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More People Are Living to 100 Than Ever Before

A birthday cake with 100 candles on.
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The number of centenarians continues to grow in the UK

Not too long ago, the prospect of reaching 100 years of age would have been a mere pipe dream – a centenarian was a rare thing. Now, they’re becoming more commonplace.

New data from the UK’s Office for National Statistics (ONS) estimates that 15,120 centenarians were living in England and Wales in 2022, a 3.7% increase from 2021. This is the highest number of centenarians ever recorded for the region and marks a 100% increase from 2002 figures.

In most parts of the world, women have a higher life expectancy than men, resulting in a higher prevalence of female centenarians than males. The ONS data show that this statistic still stands, at least in England and Wales, but there has been a 5% increase in male centenarians since 2021.

By 2030, over 21,000 centenarians are projected to be living in the UK. King Charles is certainly going to be writing his fair share of birthday cards over the coming years.

Centenarian statistics across the world

The rise in people living to 100 isn’t limited to the UK. In the US, 2021 records show that in a population of 336,996,624 people, there were 89,739 centenarians (a prevalence of 0.27%). This figure has almost doubled in the last 20 years and centenarians are projected to make up 0.1% of the population by 2054.

Japan currently holds the record for the highest number of centenarians and the highest per 100,000 people. Okinawa in Japan is considered a “blue zone”, a region of the world where people live longer than average, and where there is a high number of centenarians. Five regions are currently recognized as Blue Zones, including Okinawa in Japan, Sardinia in Italy, the Nicoya Peninsula in Costa Rica, Ikaria in Greece and Loma Linda in California.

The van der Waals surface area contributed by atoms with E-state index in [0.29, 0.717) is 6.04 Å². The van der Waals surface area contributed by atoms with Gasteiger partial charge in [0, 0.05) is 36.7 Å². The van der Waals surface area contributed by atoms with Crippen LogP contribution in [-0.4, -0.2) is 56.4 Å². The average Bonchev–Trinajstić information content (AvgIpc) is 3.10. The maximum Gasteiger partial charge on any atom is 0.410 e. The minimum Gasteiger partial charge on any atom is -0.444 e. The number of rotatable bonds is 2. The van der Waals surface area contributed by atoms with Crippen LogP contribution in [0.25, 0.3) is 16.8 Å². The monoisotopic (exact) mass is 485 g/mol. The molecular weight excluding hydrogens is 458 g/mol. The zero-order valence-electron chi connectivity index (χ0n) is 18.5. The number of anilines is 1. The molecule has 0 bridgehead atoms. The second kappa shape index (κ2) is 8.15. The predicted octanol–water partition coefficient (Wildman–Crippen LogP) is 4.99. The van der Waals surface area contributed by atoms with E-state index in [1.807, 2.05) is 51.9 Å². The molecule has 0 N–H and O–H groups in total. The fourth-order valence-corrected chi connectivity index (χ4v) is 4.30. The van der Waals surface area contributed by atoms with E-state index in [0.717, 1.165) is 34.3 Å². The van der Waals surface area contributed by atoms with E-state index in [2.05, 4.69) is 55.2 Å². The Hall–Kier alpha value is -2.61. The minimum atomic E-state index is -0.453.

Is there a secret recipe for a longer life?

Centenarians are fascinating to study. What can their lifestyle and biology reveal about human disease risk and longevity?

Japanese centenarians’ diets

The Okinawa Centenarian Study (OCS), which began in 1975, is the longest-running study of centenarians in the world. Over the last ~50 years it has analyzed the diets, exercise habits, genetics, spiritual practices and behavior patterns of more than 3,000 people. The study has found that, in Okinawa, roughly one third of centenarians are functionally independent and have had high levels of physical activity throughout their lifetime.

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Much of the longevity of Okinawa centenarians is attributed to the Okinawan diet, which is typically low-calorie, comprising vegetables and fruits with reduced consumption of meat, refined grains, saturated fat, sugar, salt and full-fat dairy products. The composition of this diet is similar to diets that have been studied in the West and are associated with a reduced risk of chronic diseases.

Japanese centenarians have a unique gut microbiome

A 2023 study studied Japanese centenarians and found a unique combination of bacteria and viruses in their gut, suggesting the gut microbiome constitution could contribute to longevity. “High microbial diversity is usually associated with a healthy gut microbiome, and we expect people with a healthy microbiome to be better protected against aging-related disease,” said Dr. Joachim Johansen, a postdoctoral researcher at the Novo Nordisk Foundation Center for Protein Research, and the study’s first author.

The immune system and blood biomarkers